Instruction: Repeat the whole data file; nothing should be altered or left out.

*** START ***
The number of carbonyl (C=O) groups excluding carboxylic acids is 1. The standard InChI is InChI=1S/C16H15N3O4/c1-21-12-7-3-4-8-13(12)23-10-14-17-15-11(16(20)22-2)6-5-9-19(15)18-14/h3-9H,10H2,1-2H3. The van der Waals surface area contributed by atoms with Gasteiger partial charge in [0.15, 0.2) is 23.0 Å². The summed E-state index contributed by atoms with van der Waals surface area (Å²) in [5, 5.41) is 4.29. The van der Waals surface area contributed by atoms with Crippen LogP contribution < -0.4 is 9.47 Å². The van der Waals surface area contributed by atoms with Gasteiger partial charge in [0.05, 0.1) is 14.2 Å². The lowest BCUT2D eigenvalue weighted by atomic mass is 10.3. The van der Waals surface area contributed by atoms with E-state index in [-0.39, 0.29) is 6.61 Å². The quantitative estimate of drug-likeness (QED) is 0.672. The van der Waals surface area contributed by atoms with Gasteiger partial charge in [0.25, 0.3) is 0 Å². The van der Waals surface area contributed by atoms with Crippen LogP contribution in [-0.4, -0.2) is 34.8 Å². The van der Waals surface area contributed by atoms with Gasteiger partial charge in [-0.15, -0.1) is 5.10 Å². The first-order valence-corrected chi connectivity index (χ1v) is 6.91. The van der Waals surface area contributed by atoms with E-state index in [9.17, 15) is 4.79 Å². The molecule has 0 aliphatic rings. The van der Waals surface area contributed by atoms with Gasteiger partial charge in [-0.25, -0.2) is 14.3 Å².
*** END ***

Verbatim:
The number of carbonyl (C=O) groups excluding carboxylic acids is 1. The standard InChI is InChI=1S/C16H15N3O4/c1-21-12-7-3-4-8-13(12)23-10-14-17-15-11(16(20)22-2)6-5-9-19(15)18-14/h3-9H,10H2,1-2H3. The van der Waals surface area contributed by atoms with Gasteiger partial charge in [0.15, 0.2) is 23.0 Å². The summed E-state index contributed by atoms with van der Waals surface area (Å²) in [5, 5.41) is 4.29. The van der Waals surface area contributed by atoms with Crippen LogP contribution < -0.4 is 9.47 Å². The van der Waals surface area contributed by atoms with Gasteiger partial charge in [0.05, 0.1) is 14.2 Å². The lowest BCUT2D eigenvalue weighted by atomic mass is 10.3. The van der Waals surface area contributed by atoms with E-state index in [-0.39, 0.29) is 6.61 Å². The quantitative estimate of drug-likeness (QED) is 0.672. The van der Waals surface area contributed by atoms with Gasteiger partial charge in [0.25, 0.3) is 0 Å². The van der Waals surface area contributed by atoms with Crippen LogP contribution in [-0.4, -0.2) is 34.8 Å². The van der Waals surface area contributed by atoms with Gasteiger partial charge in [-0.15, -0.1) is 5.10 Å². The first-order valence-corrected chi connectivity index (χ1v) is 6.91. The van der Waals surface area contributed by atoms with E-state index in [9.17, 15) is 4.79 Å². The molecule has 0 aliphatic rings. The van der Waals surface area contributed by atoms with Gasteiger partial charge in [-0.25, -0.2) is 14.3 Å².